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Faith and FootballDecember 9, 2011
Let me tell you what you will not find here. You will not find me fussing at those who go crazy at a football game, sitting out in the elements to watch their favorite team even lingering at the stadium long after the game is over but attending worship only to complain about the length of the service and the temperature in the facility. I understand the difference in the venues that call forth from us different ways of responding. But you will not find here either an argument that we can learn so much that is fundamental for our faith from playing on a football team or from being involved generally in sports activities. And this from one who grow up in a fanatical football team and learned some valuable lessons in life from being a part of a football team. I learned discipline and devotion to a cause. I learned how to keep going when it hurt to do so. I learned how much I needed other team members in order to accomplish goals and so many other valuable lessons for living from being a part of a football team. But I would never argue for my part that playing the game was an instrument in evoking faith in Jesus or enabling me to be more faithful to Him. It was simply a fun game to play from which I learned some lessons about life. It was a good way to pass the time from August through December that made for some really exciting Friday nights in the Fall, at least for several years of my adolescence. But to make it more than that is to walk very close to the edge of idolatry. It is to make out of a game exactly what we must not make out of a game and thus assign it the kind of meaning in our lives that it cannot and must not carry.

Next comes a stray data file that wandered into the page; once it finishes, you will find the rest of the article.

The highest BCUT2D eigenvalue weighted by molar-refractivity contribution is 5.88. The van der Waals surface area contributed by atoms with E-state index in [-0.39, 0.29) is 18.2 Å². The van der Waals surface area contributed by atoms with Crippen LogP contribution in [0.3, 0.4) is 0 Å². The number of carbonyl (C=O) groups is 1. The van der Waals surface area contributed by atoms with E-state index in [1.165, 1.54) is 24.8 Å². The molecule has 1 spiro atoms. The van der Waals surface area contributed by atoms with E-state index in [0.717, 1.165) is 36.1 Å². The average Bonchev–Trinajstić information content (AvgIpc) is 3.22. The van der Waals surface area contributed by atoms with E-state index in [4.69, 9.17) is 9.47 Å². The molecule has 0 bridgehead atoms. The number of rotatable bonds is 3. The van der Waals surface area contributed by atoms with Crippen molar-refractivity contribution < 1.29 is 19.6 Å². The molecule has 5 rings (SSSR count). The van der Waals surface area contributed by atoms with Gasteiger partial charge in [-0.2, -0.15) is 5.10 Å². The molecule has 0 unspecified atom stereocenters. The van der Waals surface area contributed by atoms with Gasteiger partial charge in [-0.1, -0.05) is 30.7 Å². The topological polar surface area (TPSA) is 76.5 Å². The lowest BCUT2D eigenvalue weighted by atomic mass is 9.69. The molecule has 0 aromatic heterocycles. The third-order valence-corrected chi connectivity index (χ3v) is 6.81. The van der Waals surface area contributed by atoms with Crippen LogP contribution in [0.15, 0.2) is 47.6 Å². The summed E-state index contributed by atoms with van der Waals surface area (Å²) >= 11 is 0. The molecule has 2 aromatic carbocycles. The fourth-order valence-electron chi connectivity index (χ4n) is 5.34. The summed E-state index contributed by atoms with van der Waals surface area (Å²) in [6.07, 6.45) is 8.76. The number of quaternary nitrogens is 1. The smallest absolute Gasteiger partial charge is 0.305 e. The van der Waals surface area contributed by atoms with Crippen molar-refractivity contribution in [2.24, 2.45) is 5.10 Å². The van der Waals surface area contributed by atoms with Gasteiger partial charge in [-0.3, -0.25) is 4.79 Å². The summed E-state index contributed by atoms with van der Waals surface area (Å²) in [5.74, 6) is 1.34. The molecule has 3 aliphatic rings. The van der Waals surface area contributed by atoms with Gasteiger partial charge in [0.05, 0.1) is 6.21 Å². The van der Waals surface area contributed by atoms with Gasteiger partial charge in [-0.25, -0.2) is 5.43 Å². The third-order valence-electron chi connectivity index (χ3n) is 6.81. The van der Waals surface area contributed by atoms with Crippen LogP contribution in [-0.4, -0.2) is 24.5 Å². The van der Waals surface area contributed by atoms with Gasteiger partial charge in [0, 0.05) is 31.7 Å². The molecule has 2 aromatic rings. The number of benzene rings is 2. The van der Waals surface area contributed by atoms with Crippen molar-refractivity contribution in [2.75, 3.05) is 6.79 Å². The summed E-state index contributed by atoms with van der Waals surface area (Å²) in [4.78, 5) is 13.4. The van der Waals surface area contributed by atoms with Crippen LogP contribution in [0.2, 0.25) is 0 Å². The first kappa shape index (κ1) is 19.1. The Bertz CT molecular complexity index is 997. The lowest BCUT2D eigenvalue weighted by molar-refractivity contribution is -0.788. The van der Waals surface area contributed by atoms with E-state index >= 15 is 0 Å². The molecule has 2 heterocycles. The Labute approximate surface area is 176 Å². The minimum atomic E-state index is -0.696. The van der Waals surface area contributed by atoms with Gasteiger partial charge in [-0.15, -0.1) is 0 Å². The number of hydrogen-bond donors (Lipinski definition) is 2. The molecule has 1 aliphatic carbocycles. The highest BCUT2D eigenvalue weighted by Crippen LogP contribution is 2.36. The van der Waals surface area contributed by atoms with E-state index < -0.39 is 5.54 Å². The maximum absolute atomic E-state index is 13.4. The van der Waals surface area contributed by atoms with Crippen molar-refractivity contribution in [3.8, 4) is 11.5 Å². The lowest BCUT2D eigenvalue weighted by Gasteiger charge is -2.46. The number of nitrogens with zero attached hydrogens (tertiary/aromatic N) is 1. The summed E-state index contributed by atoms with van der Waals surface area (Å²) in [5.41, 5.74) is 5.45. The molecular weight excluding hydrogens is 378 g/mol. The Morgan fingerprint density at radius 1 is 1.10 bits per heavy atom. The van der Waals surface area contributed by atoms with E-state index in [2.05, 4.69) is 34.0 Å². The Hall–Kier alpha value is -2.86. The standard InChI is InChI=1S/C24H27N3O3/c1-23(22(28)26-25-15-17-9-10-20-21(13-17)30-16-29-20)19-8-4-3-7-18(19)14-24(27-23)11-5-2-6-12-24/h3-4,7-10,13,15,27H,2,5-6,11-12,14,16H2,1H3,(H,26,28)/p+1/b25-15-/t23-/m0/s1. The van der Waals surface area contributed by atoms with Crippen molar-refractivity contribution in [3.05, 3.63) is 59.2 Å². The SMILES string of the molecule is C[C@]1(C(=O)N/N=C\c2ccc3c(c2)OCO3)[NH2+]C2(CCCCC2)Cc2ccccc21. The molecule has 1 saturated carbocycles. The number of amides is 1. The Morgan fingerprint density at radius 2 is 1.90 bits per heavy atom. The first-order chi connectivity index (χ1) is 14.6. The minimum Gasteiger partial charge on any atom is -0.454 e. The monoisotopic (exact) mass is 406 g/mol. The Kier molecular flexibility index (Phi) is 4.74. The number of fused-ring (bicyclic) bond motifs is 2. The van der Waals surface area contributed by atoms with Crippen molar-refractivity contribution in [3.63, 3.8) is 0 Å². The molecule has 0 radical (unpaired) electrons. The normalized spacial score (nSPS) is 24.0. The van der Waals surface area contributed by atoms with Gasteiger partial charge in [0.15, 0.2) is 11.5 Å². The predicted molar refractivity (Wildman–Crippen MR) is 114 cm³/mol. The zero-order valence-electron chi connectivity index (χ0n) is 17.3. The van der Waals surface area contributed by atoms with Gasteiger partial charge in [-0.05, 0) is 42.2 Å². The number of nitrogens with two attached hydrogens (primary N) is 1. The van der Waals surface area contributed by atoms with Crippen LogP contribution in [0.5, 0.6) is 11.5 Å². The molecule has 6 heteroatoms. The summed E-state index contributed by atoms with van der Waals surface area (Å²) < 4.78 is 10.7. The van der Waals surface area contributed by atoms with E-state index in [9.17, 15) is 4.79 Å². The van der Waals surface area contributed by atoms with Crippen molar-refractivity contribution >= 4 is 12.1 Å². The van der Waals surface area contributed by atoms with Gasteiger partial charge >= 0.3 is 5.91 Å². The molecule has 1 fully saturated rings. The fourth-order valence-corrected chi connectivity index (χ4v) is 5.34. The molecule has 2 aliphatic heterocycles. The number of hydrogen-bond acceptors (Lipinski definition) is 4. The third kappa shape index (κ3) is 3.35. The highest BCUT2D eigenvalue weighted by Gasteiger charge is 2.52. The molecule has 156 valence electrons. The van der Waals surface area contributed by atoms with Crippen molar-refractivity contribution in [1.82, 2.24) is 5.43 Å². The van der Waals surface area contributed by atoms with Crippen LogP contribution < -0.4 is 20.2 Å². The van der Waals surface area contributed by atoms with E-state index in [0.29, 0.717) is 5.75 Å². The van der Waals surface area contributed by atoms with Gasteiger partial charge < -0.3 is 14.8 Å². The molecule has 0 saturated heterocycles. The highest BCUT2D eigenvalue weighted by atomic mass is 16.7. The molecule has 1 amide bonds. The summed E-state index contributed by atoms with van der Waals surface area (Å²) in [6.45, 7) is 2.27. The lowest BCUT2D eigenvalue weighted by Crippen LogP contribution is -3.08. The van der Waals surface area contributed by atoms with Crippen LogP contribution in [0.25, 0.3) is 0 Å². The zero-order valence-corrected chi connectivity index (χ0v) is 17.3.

The football team from our local private school made it two years in a row to the State Championship game. Our town is proud of them. We should me. Some of our kids from our church played on those teams. I am happy for them that they got that far and sad that they lost. But at the end of the day, it is a game. It is no more than that. It is a fun game. It can be a very frustrating and fulfilling game, but it is still a game. The football team from our local public school will play this weekend for the state championship of their classification. Our town is thrilled. Signs signifying support are everywhere. They should be. We are properly proud of what these guys have done. One of our members is a coach and I am happy for him. Thousands will drive to the stadium in our capital city to see the game and they should. Some will paint their faces blue and white and others will go crazy for a few hours. That is good and right. But by Saturday night around 7:30 one team will have won and the other will have lost----a game. That’s all. To see it as more than that is to make far too much of it. To act as if it is the most important thing happening this weekend is to walk beyond the boundaries of what life really is all about. It is just a game.
Maybe that is why so many people are so hard on my man Tebow. It is not just that he is a bold witness to Jesus. Others in professional sports in our country are that. It is not that he kneels in the end zone when he scores and prays. Many do that. I believe that so many blow up over Tebow because he sees the sport for what it is. It is a game. Recently he said that he was not concerned in football with what others are concerned with; his concern in his faithful witness to Jesus WHICH THIS GAME HAS ENHANCED FOR HIM. It is not for him about the game; it is about the glory of God. He knows the difference. We do too when we can go and enjoy the game and when it is over see it and know it for what it is: it is a game.